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$50 parking fine around scenic lake examined

Select Board supports police chief’s plan

DUBLIN — Police Chief Steve Sullivan once again met with the Select Board on Monday to present his proposal to increase parking fines in Dublin, from $10 to $50, and received unanimous support from the board.

During the board’s monthly meeting with the police chief, Sullivan and Selectmen Sturdy Thomas, Paul Delphia and Chair Sterling Abram agreed that raising the fines would help officers enforce parking regulations.

The chief’s proposal includes increasing the fines for three different parking violations. The fine for parking around Dublin Lake would go from $10 to $50, fines for parking in a fire lane would go up from $25 to $100, and fines for parking in a handicap spot would go from $50 to $250, which is the state established fine for this violation.

“It is not that I want to increase the parking fine revenues, I just want people to stop parking illegally and causing hazard for others,” Sullivan said.

But, the 400 percent increase proposed by the Chief would make fines in Dublin at least twice as expensive as multiple other towns in the state. In Portsmouth, fines for parking in a “No parking area” are $20 and go up to $40 30 days after the ticket is issued. In Hampton, the fine for parking in a prohibited area or having an expired parking meter is $25. In Wolfeboro, most parking fines, including exceeding time in a two-hour parking spot and parking in a fire lane, are $15.

The fines for leaving an expired parking meter in Keene are $5 and increase to $10 if not paid 14 days after issuance, In Peterborough, the fine for exceeding time in 30-minute or two-hour parking spots or blocking driveways is $10, and the fine for parking around the town beach, Cunningham Pond, without a permit is $25. In Jaffrey, parking tickets for parking on the sidewalk or non-parking areas is $10. All of these towns apply a $250 fine for those who violate handicap parking regulations, except for Peterborough which usually applies a town ordinance that sets the fine at $55.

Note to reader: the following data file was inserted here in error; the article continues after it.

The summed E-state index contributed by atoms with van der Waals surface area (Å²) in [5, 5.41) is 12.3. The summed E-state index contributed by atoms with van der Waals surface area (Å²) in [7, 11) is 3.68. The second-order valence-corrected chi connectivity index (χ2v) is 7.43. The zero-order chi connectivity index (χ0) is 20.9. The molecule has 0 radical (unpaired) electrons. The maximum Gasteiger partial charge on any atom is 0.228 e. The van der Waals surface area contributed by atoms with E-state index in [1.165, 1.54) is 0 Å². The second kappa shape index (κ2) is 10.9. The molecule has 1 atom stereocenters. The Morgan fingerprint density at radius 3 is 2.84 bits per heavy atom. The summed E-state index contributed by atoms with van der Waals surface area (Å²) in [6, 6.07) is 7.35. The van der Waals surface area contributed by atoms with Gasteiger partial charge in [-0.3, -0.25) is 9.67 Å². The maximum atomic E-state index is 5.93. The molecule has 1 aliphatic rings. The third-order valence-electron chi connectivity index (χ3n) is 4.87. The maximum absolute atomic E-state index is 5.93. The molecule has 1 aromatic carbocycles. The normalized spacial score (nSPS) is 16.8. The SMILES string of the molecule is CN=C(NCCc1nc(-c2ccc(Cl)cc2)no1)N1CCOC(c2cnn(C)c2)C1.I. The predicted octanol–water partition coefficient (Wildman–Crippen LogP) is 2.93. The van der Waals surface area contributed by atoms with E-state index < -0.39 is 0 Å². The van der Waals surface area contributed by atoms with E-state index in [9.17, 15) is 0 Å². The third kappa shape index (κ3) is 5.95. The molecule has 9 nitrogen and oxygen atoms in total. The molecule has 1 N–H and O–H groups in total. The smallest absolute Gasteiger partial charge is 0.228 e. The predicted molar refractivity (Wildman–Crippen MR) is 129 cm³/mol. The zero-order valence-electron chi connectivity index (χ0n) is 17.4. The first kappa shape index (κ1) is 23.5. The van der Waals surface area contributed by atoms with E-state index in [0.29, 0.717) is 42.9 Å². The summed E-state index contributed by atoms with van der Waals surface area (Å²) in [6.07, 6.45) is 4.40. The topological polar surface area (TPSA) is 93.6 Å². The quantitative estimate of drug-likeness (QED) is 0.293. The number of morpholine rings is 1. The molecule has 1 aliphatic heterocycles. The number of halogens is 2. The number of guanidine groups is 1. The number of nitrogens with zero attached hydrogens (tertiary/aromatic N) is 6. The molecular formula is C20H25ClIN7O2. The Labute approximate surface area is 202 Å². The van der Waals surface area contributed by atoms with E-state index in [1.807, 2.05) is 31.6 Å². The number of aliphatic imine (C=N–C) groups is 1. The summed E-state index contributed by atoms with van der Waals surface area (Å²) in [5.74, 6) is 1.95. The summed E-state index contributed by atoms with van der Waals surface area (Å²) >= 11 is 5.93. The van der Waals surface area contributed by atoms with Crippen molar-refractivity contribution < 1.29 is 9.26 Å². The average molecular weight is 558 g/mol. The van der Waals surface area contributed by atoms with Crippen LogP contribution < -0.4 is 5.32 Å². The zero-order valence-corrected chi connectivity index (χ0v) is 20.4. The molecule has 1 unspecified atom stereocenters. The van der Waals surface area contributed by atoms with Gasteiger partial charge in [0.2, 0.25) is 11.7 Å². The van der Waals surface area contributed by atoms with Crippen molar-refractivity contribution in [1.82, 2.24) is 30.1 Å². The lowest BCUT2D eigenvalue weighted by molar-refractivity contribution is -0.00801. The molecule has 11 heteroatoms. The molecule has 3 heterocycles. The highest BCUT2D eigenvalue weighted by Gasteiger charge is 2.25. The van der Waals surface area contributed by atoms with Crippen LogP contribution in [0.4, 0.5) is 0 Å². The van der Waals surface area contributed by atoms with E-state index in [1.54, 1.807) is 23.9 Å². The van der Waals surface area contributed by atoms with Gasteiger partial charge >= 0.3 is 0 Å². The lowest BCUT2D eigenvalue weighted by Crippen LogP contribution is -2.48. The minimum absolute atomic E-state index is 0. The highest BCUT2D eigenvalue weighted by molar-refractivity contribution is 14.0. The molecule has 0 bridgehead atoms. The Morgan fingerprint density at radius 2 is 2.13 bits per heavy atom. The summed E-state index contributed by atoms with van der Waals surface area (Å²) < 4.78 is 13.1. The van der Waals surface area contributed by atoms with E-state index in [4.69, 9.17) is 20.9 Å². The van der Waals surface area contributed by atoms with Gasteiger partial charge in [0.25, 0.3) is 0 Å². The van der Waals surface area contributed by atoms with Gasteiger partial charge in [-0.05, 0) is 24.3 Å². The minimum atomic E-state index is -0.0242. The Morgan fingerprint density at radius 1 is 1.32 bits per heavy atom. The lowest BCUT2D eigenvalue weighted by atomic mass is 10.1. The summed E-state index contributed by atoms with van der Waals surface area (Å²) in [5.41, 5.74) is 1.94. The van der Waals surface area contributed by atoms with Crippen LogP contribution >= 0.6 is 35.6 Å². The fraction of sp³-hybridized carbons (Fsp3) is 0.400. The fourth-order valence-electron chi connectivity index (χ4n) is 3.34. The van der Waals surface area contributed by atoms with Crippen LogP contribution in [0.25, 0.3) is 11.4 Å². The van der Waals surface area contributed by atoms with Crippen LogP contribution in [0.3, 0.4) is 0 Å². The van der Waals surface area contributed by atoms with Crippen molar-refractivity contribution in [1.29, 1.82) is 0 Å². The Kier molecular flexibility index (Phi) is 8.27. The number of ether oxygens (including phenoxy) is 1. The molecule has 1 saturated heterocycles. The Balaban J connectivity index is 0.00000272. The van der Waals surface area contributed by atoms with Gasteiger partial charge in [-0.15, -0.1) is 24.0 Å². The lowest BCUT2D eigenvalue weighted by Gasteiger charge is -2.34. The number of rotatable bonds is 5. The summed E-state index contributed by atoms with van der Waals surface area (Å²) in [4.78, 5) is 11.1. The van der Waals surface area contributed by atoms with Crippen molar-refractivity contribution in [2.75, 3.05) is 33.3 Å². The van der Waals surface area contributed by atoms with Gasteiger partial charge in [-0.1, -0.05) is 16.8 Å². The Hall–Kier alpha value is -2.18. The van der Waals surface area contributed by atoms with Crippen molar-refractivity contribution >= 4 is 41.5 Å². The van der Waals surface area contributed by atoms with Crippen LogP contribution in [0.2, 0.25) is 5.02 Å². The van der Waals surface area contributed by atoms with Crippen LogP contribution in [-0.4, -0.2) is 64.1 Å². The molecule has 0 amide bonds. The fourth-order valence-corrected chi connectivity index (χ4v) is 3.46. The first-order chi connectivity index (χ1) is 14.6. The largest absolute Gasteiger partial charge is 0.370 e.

Sullivan explained that $50 is just a number he came up with to reduce violations. “I didn’t do a lot of research on neighboring communities. If $50 is too much, we can discuss it,” Sullivan said.

Sullivan said the parking situation in Dublin is a growing issue. “This weekend there was a 911 call about a car parked on Lake Road. They had parked right in between the [no parking] signs, and someone considered it an emergency and called 911 to reported it,” Sullivan said.

Because fines are low, Sullivan said some residents and visitors don’t take the regulations seriously.

“The problem is that people go hiking up the mountain, and park wherever they want because a $10 parking is not really hurting them. At least we want them to think, I’m not going to park illegally because the fine is too high,” Sullivan said.

Despite the selectmen’ support for Sullivan’ plan, the changes may have to be discussed in a public hearing. “The police chief is going to do research to figure out if they need to have a public hearing to implement the changes,” Town administrator Sherry Miller said in an interview Wednesday.

Miller said the next steps will be discussed when Sullivan meets with the Select Board again in July.

“We are in agreement to support those changes, but we just need to do some research in the current ordinances,” Select Board Chair Sterling Abram said at Monday’s meeting.

In other business, Sullivan also brought up concerns regarding the facilities at the police station. Sullivan said the building lacks a temporary prison and a restroom for people taken into custody. “We have our administrative assistant in the same room as the people we arrest. It involves a lot of risk,” Sullivan said. The board suggested considering the basement of the station as a possible location for the future construction of a temporary prison, a booking room and a restroom.

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